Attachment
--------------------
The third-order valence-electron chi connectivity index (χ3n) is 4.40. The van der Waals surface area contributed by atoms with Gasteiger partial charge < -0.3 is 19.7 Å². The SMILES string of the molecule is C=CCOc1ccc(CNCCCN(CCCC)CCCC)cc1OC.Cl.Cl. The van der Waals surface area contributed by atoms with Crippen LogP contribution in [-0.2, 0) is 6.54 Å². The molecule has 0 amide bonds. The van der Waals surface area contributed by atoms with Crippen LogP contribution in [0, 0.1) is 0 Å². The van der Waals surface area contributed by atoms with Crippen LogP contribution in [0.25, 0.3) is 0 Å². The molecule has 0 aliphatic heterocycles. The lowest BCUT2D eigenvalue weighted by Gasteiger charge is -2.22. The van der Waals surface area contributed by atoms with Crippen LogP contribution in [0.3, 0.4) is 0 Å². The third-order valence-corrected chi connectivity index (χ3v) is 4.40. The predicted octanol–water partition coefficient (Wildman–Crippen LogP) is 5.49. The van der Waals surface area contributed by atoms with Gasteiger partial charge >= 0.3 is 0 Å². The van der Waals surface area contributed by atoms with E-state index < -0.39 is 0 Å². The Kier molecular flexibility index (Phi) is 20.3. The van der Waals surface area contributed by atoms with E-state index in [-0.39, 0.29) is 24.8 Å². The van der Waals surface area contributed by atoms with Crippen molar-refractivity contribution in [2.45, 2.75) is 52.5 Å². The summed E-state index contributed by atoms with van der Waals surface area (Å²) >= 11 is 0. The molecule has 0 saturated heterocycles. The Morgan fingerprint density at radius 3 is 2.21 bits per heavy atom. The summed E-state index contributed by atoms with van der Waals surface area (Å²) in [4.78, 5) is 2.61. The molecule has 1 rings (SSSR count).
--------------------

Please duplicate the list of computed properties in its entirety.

The third-order valence-electron chi connectivity index (χ3n) is 4.40. The van der Waals surface area contributed by atoms with Gasteiger partial charge < -0.3 is 19.7 Å². The SMILES string of the molecule is C=CCOc1ccc(CNCCCN(CCCC)CCCC)cc1OC.Cl.Cl. The van der Waals surface area contributed by atoms with Crippen LogP contribution in [-0.2, 0) is 6.54 Å². The molecule has 0 amide bonds. The van der Waals surface area contributed by atoms with Crippen LogP contribution in [0, 0.1) is 0 Å². The van der Waals surface area contributed by atoms with Crippen LogP contribution in [0.25, 0.3) is 0 Å². The molecule has 0 aliphatic heterocycles. The lowest BCUT2D eigenvalue weighted by Gasteiger charge is -2.22. The van der Waals surface area contributed by atoms with Crippen LogP contribution in [0.3, 0.4) is 0 Å². The third-order valence-corrected chi connectivity index (χ3v) is 4.40. The predicted octanol–water partition coefficient (Wildman–Crippen LogP) is 5.49. The van der Waals surface area contributed by atoms with Gasteiger partial charge >= 0.3 is 0 Å². The van der Waals surface area contributed by atoms with E-state index < -0.39 is 0 Å². The Kier molecular flexibility index (Phi) is 20.3. The van der Waals surface area contributed by atoms with E-state index in [-0.39, 0.29) is 24.8 Å². The van der Waals surface area contributed by atoms with Crippen molar-refractivity contribution in [2.45, 2.75) is 52.5 Å². The summed E-state index contributed by atoms with van der Waals surface area (Å²) >= 11 is 0. The molecule has 0 saturated heterocycles. The Morgan fingerprint density at radius 3 is 2.21 bits per heavy atom. The summed E-state index contributed by atoms with van der Waals surface area (Å²) in [4.78, 5) is 2.61. The molecule has 1 rings (SSSR count).